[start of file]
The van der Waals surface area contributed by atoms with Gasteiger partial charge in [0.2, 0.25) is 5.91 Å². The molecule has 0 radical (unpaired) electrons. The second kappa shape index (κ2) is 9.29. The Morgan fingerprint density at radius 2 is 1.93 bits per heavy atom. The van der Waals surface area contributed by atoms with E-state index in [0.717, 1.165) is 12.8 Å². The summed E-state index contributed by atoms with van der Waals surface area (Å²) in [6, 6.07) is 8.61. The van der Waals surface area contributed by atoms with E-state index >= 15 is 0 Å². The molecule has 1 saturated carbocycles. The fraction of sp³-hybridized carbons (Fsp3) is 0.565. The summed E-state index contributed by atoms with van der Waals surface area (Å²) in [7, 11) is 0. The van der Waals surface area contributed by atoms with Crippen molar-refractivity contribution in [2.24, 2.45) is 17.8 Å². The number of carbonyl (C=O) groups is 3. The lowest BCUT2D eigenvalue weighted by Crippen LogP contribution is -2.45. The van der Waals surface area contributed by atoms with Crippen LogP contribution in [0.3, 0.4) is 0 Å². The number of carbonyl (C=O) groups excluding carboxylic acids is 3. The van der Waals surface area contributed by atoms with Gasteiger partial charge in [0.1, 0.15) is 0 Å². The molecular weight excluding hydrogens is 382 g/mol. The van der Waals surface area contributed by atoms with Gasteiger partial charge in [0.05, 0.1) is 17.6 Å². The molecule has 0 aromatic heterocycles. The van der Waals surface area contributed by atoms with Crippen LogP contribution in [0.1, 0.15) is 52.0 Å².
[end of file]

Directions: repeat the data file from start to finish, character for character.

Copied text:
The van der Waals surface area contributed by atoms with Gasteiger partial charge in [0.2, 0.25) is 5.91 Å². The molecule has 0 radical (unpaired) electrons. The second kappa shape index (κ2) is 9.29. The Morgan fingerprint density at radius 2 is 1.93 bits per heavy atom. The van der Waals surface area contributed by atoms with E-state index in [0.717, 1.165) is 12.8 Å². The summed E-state index contributed by atoms with van der Waals surface area (Å²) in [6, 6.07) is 8.61. The van der Waals surface area contributed by atoms with E-state index >= 15 is 0 Å². The molecule has 1 saturated carbocycles. The fraction of sp³-hybridized carbons (Fsp3) is 0.565. The summed E-state index contributed by atoms with van der Waals surface area (Å²) in [7, 11) is 0. The van der Waals surface area contributed by atoms with Crippen molar-refractivity contribution in [2.24, 2.45) is 17.8 Å². The number of carbonyl (C=O) groups is 3. The lowest BCUT2D eigenvalue weighted by Crippen LogP contribution is -2.45. The van der Waals surface area contributed by atoms with Crippen LogP contribution in [0.3, 0.4) is 0 Å². The number of carbonyl (C=O) groups excluding carboxylic acids is 3. The van der Waals surface area contributed by atoms with Gasteiger partial charge in [0.1, 0.15) is 0 Å². The molecular weight excluding hydrogens is 382 g/mol. The van der Waals surface area contributed by atoms with Gasteiger partial charge in [0.05, 0.1) is 17.6 Å². The molecule has 0 aromatic heterocycles. The van der Waals surface area contributed by atoms with Crippen LogP contribution in [0.1, 0.15) is 52.0 Å².